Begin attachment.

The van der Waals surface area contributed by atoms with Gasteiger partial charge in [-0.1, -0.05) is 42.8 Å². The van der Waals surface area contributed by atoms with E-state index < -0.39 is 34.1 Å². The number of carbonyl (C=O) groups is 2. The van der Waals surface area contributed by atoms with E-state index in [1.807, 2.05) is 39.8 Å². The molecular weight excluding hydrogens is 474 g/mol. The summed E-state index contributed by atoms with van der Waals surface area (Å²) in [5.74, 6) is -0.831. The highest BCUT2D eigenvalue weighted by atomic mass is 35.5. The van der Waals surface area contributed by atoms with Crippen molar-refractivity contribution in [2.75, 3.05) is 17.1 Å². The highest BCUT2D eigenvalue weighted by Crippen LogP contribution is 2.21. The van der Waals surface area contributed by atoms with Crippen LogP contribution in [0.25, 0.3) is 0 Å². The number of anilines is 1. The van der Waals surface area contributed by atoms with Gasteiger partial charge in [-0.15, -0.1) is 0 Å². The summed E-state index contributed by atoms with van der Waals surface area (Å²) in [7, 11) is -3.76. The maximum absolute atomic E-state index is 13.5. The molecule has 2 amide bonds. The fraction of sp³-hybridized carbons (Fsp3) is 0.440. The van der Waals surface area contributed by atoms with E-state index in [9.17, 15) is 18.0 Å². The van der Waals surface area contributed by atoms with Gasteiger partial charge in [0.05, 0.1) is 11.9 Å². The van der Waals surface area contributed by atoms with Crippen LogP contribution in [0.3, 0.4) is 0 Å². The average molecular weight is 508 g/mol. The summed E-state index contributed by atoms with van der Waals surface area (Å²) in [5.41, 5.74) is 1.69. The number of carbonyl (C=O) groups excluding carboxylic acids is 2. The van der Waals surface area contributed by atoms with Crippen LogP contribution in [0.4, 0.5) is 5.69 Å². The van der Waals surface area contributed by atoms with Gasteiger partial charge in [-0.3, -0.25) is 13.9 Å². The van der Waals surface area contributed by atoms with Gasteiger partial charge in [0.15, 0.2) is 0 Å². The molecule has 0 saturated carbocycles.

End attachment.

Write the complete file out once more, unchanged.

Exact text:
The van der Waals surface area contributed by atoms with Gasteiger partial charge in [-0.1, -0.05) is 42.8 Å². The van der Waals surface area contributed by atoms with E-state index < -0.39 is 34.1 Å². The number of carbonyl (C=O) groups is 2. The van der Waals surface area contributed by atoms with E-state index in [1.807, 2.05) is 39.8 Å². The molecular weight excluding hydrogens is 474 g/mol. The summed E-state index contributed by atoms with van der Waals surface area (Å²) in [5.74, 6) is -0.831. The highest BCUT2D eigenvalue weighted by atomic mass is 35.5. The van der Waals surface area contributed by atoms with Crippen molar-refractivity contribution in [2.75, 3.05) is 17.1 Å². The highest BCUT2D eigenvalue weighted by Crippen LogP contribution is 2.21. The van der Waals surface area contributed by atoms with Crippen LogP contribution in [0.25, 0.3) is 0 Å². The number of anilines is 1. The van der Waals surface area contributed by atoms with Gasteiger partial charge in [-0.15, -0.1) is 0 Å². The summed E-state index contributed by atoms with van der Waals surface area (Å²) in [7, 11) is -3.76. The maximum absolute atomic E-state index is 13.5. The molecule has 2 amide bonds. The fraction of sp³-hybridized carbons (Fsp3) is 0.440. The van der Waals surface area contributed by atoms with E-state index in [9.17, 15) is 18.0 Å². The van der Waals surface area contributed by atoms with Gasteiger partial charge in [0.05, 0.1) is 11.9 Å². The van der Waals surface area contributed by atoms with Crippen LogP contribution in [0.3, 0.4) is 0 Å². The average molecular weight is 508 g/mol. The summed E-state index contributed by atoms with van der Waals surface area (Å²) in [5.41, 5.74) is 1.69. The number of carbonyl (C=O) groups excluding carboxylic acids is 2. The van der Waals surface area contributed by atoms with Crippen LogP contribution in [0.4, 0.5) is 5.69 Å². The van der Waals surface area contributed by atoms with Gasteiger partial charge in [-0.3, -0.25) is 13.9 Å². The van der Waals surface area contributed by atoms with Gasteiger partial charge in [0.15, 0.2) is 0 Å². The molecule has 0 saturated carbocycles.